Wanting to hear classical standards does not make one timid

This has been rattling around in my brain for some time, and after listening to a comment Billy Joel made during an interview of sorts a while back, it gelled a little.

Wanting to listen to Beethoven as one enters middle age is not a symptom of stodginess. Quite the opposite.

I feel like I want to say that again very loudly. There is a substantial belief that I’ve heard espoused by a lot of people who like to think of themselves as the vanguard of making classical music “hip” and “trendy” that people who want to hear the music of Bach, Mozart, Beethoven, Brahms, and Tchaikovsky are simply older folks who are timid and unadventurous in their tastes. Perhaps a pops concert or two might be okay for them as a pat on the head, but at least we’ll be able to use Mozart like the spoonful of sugar to get them to take their castor oil, and eventually they’ll listen to the crap we like!

That whole attitude has got to go by the wayside. These folks don’t understand something fairly basic:

Today’s middle-aged people are starting to listen to classical standards out of a sense of adventurousness and a desire for something new, not out of stodginess.

Treating them as stodges will drive them off. And the attitude that says that they only think Mozart and Beethoven are new and adventurous is poison.

I’m a little odd here in that I actually did grow up listening to a ton of classical music and opera, but most people my age and older didn’t. Let me tell you their experience of music.

They grew up, as I did, listening to a ton of pop and rock. We are in the era of old folks who grew up surrounded by not-classical music. Using myself as an example, I came of age in the 80s, when pop and (melodic) rock really matured.

They’ve heard of Beethoven. They know the opening bars of the first movement of the 5th symphony, at least. But they’ve never actually sat down and listened to it all the way through. So they go to YouTube, and out of curiosity — because hey, they’ve heard for their whole life that this guy’s supposed to be good, right? — they click on this.

And for the first time in their lives, they sit down and they actually listen to this all the way through, start to finish.

And oh my God this is the best thing I’ve ever heard! This is f*cking awesome! What else did this guy do?!

And they dig around. They listen to “Eroica,” to the 9th, they poke around some and go looking for Mozart, Bach, all of Haendel’s “Fireworks and Water Music,” and holy shit, this stuff is great!

And they want to hear it live now. Not respecting that for what it is — a desire for something fresh — is like a blast of cold air right in their faces.

It’s not old and been-there-done-that for them. It’s new. It’s unfamiliar. They came to it out of a sense of wanting something different. If people in my age cohort were still listening to pop nowdays, they really would be stodges who wanted same-old-same-old.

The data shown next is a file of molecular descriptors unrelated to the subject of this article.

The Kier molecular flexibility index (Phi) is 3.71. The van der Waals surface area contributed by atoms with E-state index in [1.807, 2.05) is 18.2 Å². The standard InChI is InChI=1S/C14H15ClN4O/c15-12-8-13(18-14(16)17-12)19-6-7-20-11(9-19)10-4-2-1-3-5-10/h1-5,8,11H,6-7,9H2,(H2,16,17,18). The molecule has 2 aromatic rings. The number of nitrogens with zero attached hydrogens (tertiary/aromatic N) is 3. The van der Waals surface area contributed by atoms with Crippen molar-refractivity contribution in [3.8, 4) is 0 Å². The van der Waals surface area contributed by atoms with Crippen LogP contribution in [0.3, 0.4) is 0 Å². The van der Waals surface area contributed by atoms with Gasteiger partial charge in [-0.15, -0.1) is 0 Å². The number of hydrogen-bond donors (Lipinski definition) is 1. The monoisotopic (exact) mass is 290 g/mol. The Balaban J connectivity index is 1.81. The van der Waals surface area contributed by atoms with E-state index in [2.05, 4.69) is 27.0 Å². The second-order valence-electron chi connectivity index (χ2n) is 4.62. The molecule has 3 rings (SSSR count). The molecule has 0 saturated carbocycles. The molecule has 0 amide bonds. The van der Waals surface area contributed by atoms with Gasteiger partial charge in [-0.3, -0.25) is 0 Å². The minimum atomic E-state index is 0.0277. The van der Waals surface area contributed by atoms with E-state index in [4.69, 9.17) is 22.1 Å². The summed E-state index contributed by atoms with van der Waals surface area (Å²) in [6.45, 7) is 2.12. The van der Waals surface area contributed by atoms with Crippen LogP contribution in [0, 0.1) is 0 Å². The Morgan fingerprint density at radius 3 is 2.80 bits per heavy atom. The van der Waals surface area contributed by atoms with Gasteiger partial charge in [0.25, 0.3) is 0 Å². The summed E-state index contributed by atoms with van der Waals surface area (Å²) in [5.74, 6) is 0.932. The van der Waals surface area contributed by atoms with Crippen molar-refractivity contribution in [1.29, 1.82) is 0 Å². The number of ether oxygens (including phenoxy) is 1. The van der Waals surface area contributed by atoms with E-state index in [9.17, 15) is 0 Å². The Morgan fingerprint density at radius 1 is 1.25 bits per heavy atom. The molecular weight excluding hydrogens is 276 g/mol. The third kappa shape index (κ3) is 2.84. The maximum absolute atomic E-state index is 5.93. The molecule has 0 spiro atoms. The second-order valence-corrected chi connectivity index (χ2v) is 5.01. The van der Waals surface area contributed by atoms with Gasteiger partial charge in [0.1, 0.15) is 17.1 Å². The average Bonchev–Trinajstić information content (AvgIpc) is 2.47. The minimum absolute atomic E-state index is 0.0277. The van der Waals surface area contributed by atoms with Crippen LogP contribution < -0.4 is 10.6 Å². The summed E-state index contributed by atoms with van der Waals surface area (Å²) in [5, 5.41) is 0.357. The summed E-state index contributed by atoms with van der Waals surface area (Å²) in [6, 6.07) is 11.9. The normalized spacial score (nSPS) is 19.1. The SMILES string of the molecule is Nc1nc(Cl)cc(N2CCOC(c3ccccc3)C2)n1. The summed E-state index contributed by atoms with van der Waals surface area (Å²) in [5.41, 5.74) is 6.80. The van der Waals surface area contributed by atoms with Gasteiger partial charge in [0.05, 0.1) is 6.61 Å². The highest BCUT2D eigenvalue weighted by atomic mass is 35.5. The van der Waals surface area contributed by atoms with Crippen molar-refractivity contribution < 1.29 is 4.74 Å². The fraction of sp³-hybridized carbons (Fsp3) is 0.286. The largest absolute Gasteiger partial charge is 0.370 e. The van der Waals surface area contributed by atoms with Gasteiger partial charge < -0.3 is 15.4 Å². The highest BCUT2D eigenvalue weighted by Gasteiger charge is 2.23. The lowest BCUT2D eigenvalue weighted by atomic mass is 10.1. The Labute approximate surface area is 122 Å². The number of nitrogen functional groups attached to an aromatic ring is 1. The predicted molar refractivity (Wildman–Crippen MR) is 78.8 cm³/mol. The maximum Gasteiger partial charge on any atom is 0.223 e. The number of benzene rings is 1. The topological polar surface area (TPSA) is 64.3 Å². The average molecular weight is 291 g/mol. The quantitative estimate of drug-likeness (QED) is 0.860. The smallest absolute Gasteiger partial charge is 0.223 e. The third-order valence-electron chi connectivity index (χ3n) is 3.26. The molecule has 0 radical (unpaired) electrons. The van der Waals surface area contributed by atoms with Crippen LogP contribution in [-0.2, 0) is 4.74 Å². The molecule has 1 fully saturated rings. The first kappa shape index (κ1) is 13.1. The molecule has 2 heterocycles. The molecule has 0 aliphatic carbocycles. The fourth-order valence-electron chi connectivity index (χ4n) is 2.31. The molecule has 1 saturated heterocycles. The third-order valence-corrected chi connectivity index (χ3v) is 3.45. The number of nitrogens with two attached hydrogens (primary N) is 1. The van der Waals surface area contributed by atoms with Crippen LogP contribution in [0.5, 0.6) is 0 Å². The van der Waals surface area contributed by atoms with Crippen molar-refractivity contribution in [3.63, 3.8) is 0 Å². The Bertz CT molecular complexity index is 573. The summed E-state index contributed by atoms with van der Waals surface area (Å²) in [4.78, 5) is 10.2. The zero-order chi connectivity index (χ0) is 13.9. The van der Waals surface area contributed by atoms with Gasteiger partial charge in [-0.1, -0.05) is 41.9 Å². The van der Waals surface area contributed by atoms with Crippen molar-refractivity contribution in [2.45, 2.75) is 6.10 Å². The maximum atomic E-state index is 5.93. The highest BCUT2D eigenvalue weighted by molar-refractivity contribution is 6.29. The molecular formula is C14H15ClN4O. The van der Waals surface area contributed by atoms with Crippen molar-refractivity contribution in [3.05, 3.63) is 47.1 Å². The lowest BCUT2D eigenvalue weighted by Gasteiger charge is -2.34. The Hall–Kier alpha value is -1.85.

(“Oh, I can understand how uneducated, ignorant people might consider that music new and unfamiliar, sure! So we’ll play them some of it, and eventually we’ll get them to like what we think is new and different! And we’ll have successfully elevated them to our level, which is the purpose of classical music!” In the immortal words of Bob the Angry Flower, “Wrong! Totally wrong! Where’d you learn this? Stop doing it!”)

Beltway insiders may have heard it dozens of times and think of it as farty, stodgy, ignorant, and average. And as a result think that the people who want to hear it (particularly if they are in middle age) are farty, stodgy, ignorant, and average.

And this attitude cannot be hidden. And it will drive people off.

And I have news for you — thinking to yourself, “Oh, I don’t disdain them! I just think they are farty, stodgy, ignorant, and average!” is the same as disdaining them.

If you are treating these standards as the bait you dangle over a fence, and anticipate someone grabbing it unawares so that you can then haul them over to your side … you are disdaining them.

You are assuming that the purpose of classical music is to turn everyone into you.

People will sense that, and they won’t pick up the bait.

People are their own endpoint. The classical music world has got to get over disdaining those for whom standards are unfamiliar. Maybe in their world, wanting to hear “The Four Seasons” is a symptom of stodginess, as most people in the Classical Beltway have heard it a million times, but outside of that world, it’s not stodginess. It’s a real thirst for something new, and it needs to be recognized as its own endpoint, and not as a necessary stepping-stone to whatever stuff the classical in-crowd is rhapsodizing over nowdays.

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